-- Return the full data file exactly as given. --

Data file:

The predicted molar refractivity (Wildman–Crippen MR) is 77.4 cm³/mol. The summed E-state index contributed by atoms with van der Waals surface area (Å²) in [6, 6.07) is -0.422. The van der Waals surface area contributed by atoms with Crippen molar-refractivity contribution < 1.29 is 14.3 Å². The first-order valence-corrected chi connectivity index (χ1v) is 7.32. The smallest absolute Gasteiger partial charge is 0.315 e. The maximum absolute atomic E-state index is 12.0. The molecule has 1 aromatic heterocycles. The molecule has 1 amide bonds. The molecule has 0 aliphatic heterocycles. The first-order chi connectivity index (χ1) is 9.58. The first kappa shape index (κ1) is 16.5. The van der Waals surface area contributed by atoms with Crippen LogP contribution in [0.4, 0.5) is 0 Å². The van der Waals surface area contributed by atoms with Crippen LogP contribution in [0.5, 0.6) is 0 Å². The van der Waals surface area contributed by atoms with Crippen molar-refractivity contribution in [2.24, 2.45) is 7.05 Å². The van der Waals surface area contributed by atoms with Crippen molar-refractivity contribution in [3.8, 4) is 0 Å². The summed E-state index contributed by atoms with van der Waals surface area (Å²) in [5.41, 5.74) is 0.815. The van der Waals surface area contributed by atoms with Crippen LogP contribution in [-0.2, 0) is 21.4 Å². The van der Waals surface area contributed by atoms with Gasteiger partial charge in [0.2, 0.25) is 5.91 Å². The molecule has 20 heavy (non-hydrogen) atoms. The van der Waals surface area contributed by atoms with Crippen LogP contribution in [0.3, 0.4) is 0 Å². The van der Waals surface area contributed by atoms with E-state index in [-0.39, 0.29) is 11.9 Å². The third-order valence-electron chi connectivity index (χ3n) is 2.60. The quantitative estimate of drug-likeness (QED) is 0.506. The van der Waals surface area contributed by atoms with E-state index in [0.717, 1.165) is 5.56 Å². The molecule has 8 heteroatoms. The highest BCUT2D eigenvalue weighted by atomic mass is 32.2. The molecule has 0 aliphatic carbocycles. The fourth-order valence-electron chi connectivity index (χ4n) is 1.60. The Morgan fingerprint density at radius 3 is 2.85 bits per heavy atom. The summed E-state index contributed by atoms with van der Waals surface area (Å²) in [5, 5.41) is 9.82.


The predicted molar refractivity (Wildman–Crippen MR) is 77.4 cm³/mol. The summed E-state index contributed by atoms with van der Waals surface area (Å²) in [6, 6.07) is -0.422. The van der Waals surface area contributed by atoms with Crippen molar-refractivity contribution < 1.29 is 14.3 Å². The first-order valence-corrected chi connectivity index (χ1v) is 7.32. The smallest absolute Gasteiger partial charge is 0.315 e. The maximum absolute atomic E-state index is 12.0. The molecule has 1 aromatic heterocycles. The molecule has 1 amide bonds. The molecule has 0 aliphatic heterocycles. The first-order chi connectivity index (χ1) is 9.58. The first kappa shape index (κ1) is 16.5. The van der Waals surface area contributed by atoms with Crippen LogP contribution in [0.4, 0.5) is 0 Å². The van der Waals surface area contributed by atoms with Crippen LogP contribution in [0.5, 0.6) is 0 Å². The van der Waals surface area contributed by atoms with Crippen molar-refractivity contribution in [2.24, 2.45) is 7.05 Å². The van der Waals surface area contributed by atoms with Crippen molar-refractivity contribution in [3.8, 4) is 0 Å². The summed E-state index contributed by atoms with van der Waals surface area (Å²) in [5.41, 5.74) is 0.815. The van der Waals surface area contributed by atoms with Crippen LogP contribution in [-0.2, 0) is 21.4 Å². The van der Waals surface area contributed by atoms with Gasteiger partial charge in [0.2, 0.25) is 5.91 Å². The molecule has 20 heavy (non-hydrogen) atoms. The van der Waals surface area contributed by atoms with Crippen LogP contribution in [0.3, 0.4) is 0 Å². The van der Waals surface area contributed by atoms with E-state index in [-0.39, 0.29) is 11.9 Å². The third-order valence-electron chi connectivity index (χ3n) is 2.60. The quantitative estimate of drug-likeness (QED) is 0.506. The van der Waals surface area contributed by atoms with E-state index in [0.717, 1.165) is 5.56 Å². The molecule has 8 heteroatoms. The highest BCUT2D eigenvalue weighted by atomic mass is 32.2. The molecule has 0 aliphatic carbocycles. The fourth-order valence-electron chi connectivity index (χ4n) is 1.60. The Morgan fingerprint density at radius 3 is 2.85 bits per heavy atom. The summed E-state index contributed by atoms with van der Waals surface area (Å²) in [5, 5.41) is 9.82.